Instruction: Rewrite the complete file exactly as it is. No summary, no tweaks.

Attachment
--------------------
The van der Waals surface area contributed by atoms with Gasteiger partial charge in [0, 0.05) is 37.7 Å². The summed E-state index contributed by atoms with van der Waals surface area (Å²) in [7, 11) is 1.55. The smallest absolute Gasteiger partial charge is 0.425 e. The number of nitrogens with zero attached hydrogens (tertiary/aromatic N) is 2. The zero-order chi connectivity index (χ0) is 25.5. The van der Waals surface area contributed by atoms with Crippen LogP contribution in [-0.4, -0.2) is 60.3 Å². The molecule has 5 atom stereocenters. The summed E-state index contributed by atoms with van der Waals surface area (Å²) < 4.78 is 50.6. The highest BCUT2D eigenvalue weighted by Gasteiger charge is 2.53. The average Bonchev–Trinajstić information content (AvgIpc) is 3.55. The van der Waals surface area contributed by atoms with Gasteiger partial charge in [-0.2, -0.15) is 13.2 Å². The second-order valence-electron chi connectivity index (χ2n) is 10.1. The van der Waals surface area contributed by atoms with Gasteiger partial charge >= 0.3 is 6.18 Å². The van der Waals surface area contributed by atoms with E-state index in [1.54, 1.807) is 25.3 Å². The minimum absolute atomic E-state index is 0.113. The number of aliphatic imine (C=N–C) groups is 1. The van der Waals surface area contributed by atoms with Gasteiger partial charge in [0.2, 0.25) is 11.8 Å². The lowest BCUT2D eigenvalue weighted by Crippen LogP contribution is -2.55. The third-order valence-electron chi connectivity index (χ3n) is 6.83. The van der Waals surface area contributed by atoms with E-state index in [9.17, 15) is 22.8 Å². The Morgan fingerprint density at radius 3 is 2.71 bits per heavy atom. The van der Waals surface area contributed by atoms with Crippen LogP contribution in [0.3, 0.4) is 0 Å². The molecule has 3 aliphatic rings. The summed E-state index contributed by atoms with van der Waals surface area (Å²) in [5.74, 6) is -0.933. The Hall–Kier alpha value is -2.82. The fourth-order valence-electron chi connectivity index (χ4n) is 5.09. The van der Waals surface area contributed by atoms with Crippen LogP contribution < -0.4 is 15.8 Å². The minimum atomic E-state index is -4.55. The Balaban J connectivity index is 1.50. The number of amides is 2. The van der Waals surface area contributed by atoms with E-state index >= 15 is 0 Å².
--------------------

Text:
The van der Waals surface area contributed by atoms with Gasteiger partial charge in [0, 0.05) is 37.7 Å². The summed E-state index contributed by atoms with van der Waals surface area (Å²) in [7, 11) is 1.55. The smallest absolute Gasteiger partial charge is 0.425 e. The number of nitrogens with zero attached hydrogens (tertiary/aromatic N) is 2. The zero-order chi connectivity index (χ0) is 25.5. The van der Waals surface area contributed by atoms with Crippen LogP contribution in [-0.4, -0.2) is 60.3 Å². The molecule has 5 atom stereocenters. The summed E-state index contributed by atoms with van der Waals surface area (Å²) < 4.78 is 50.6. The highest BCUT2D eigenvalue weighted by Gasteiger charge is 2.53. The average Bonchev–Trinajstić information content (AvgIpc) is 3.55. The van der Waals surface area contributed by atoms with Gasteiger partial charge in [-0.2, -0.15) is 13.2 Å². The second-order valence-electron chi connectivity index (χ2n) is 10.1. The van der Waals surface area contributed by atoms with Gasteiger partial charge >= 0.3 is 6.18 Å². The van der Waals surface area contributed by atoms with E-state index in [1.54, 1.807) is 25.3 Å². The minimum absolute atomic E-state index is 0.113. The number of aliphatic imine (C=N–C) groups is 1. The van der Waals surface area contributed by atoms with Gasteiger partial charge in [0.2, 0.25) is 11.8 Å². The lowest BCUT2D eigenvalue weighted by Crippen LogP contribution is -2.55. The third-order valence-electron chi connectivity index (χ3n) is 6.83. The van der Waals surface area contributed by atoms with E-state index in [9.17, 15) is 22.8 Å². The Morgan fingerprint density at radius 3 is 2.71 bits per heavy atom. The van der Waals surface area contributed by atoms with Crippen LogP contribution in [0.3, 0.4) is 0 Å². The molecule has 3 aliphatic rings. The summed E-state index contributed by atoms with van der Waals surface area (Å²) in [5.74, 6) is -0.933. The Hall–Kier alpha value is -2.82. The fourth-order valence-electron chi connectivity index (χ4n) is 5.09. The van der Waals surface area contributed by atoms with Crippen LogP contribution < -0.4 is 15.8 Å². The minimum atomic E-state index is -4.55. The Balaban J connectivity index is 1.50. The number of amides is 2. The van der Waals surface area contributed by atoms with E-state index >= 15 is 0 Å².